Harvard Business School
Rev. October 16, 1995
Sunrise Medical, Inc.’s Wheelchair Products
In mid-August of 1993, Richard H. Chandler, chief executive officer of Sunrise Medical, Inc., reviewed his firm’s strategic plan in his office at corporate headquarters in Torrance, California, a few miles south of Los Angeles. Sunrise sold wheelchairs, crutches and other products used in the rehabilitation and recovery phases of patient care. In the 1993 fiscal year, the ten-year-old firm posted returns of 5.7% on sales of $319 million, and made Financial World’s list of the top 200 American growth companies for the third year in a row. Sunrise’s social responsibility programs also had been featured in a 1993 book entitled Companies With a Conscience. Strategic planning for 1994 uncovered a potential conflict between divisional objectives. Guardian Products, the division that sold crutches, walkers, and other patient aids, planned to introduce a lightweight standard wheelchair to complement its line. If it were introduced, Guardian’s new wheelchair would compete with an existing product offered by the largest and most profitable Sunrise division, Quickie Designs. In the early 1980s, Quickie attracted worldwide attention for its colorful ultralight wheelchairs, and in 1987, it introduced a lightweight standard model. Quickie sold only wheelchairs.
The Guardian prototype differed from the Quickie model in design and features but would be offered at almost the same retail price. Chandler had to decide whether to ask Guardian to modify its plans.
Historically, divisions had made operating decisions without interference from headquarters, but significant competition between them had never occurred. Chandler felt that the issue raised fundamental questions about Sunrise’s competitive position, especially with respect to its archrival, Invacare. Invacare sold many of the same lines as Guardian and Quickie through a single salesforce.
The Wheelchair Industry in 1993
In 1993, manufacturers’ sales of wheelchairs and parts were about $400 million in Europe and $400 million in the United States. American manufacturers alone sold about 300,000 wheelchairs. Trends in the industry usually originated in the United States, where the health care system encouraged patient mobility and self-sufficiency. European companies often copied innovations several years after they were introduced in the U.S. Competitors in other parts of the world did not manufacture state-of-the-art products.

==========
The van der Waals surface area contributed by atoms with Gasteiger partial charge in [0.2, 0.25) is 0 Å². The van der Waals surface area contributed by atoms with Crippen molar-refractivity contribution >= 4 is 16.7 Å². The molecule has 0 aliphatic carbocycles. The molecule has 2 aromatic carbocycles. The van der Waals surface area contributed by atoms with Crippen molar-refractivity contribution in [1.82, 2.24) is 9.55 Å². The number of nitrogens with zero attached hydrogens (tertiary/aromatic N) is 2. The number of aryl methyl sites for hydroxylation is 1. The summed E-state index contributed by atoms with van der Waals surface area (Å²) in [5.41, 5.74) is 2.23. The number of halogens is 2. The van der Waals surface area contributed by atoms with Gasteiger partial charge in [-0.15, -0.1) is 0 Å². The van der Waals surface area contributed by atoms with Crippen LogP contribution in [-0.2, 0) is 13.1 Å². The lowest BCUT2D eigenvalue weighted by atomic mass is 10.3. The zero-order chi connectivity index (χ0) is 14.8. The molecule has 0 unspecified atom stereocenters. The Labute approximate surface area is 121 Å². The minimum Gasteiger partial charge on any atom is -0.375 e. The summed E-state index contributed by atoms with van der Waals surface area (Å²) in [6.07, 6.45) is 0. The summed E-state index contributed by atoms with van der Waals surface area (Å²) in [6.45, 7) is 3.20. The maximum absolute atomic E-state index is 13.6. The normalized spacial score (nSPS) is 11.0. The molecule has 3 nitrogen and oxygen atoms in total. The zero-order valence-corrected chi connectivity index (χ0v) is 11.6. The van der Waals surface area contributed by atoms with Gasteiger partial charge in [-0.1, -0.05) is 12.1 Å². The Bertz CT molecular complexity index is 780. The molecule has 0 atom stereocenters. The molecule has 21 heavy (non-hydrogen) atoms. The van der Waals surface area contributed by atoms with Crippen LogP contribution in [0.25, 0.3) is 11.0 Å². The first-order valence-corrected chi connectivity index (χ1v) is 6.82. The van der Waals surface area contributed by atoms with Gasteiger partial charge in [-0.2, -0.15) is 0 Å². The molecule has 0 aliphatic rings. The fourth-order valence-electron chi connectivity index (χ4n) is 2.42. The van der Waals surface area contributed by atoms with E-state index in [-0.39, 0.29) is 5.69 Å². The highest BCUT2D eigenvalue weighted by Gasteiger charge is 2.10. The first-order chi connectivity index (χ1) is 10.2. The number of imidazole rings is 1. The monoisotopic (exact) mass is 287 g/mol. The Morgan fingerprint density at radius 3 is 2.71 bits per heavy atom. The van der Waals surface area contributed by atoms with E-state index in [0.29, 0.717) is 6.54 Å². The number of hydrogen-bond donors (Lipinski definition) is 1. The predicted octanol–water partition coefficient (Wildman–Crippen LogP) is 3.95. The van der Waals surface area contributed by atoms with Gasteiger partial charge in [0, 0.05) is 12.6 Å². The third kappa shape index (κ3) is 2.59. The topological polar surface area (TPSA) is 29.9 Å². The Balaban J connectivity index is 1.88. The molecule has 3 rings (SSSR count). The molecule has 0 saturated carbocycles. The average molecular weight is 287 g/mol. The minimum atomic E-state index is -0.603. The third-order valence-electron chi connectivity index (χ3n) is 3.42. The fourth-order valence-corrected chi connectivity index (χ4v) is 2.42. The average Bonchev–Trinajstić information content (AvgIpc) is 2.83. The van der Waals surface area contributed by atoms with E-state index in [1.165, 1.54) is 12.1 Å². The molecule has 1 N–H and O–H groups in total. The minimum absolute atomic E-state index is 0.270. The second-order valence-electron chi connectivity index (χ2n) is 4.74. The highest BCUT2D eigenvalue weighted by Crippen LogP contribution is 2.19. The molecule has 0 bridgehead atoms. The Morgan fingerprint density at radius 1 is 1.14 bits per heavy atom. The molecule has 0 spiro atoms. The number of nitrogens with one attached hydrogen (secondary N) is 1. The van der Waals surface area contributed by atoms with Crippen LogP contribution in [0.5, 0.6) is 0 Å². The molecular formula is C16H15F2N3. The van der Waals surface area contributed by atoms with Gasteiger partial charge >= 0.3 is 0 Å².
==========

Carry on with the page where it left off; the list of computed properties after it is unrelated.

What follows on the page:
Assistant Professor Anita M. McGahan prepared this case with research assistance from Sarah Mavrinac as the basis for class discussion rather than to illustrate either effective or ineffective handling of an administrative situation. Copyright © 1993 by the President and Fellows of Harvard College. To order copies or request permission to reproduce materials, call 1-800-545-7685 or write Harvard Business School Publishing, Boston, MA 02163. No part of this publication may be reproduced, stored in a retrieval system, used in a spreadsheet, or transmitted in any form or by any means—electronic, mechanical, photocopying, recording, or otherwise—without the permission of Harvard Business School.
This document is authorized for use only in ISB-EY Programme in General Management_ [Term-6] by Professor Nagalakshmi Damaraju @ ISB at Indian School of Business from December 2012 to March 2013.
Sunrise Medical, Inc.'s Wheelchair Products
Wheelchairs were grouped by weight and features into four major categories. U.S. manufacturers’ sales in the oldest and largest category, standard wheelchairs, were about $130 million and were forecast to grow by 5% annually for the next several years. Made of steel with vinyl upholstery, standard wheelchairs weighed 36 to 50 pounds and folded to a thickness of 10 inches (Exhibit 1). The typical user was elderly. Suggested retail prices ranged from $400 to $850. Lightweight standard wheelchairs, the...
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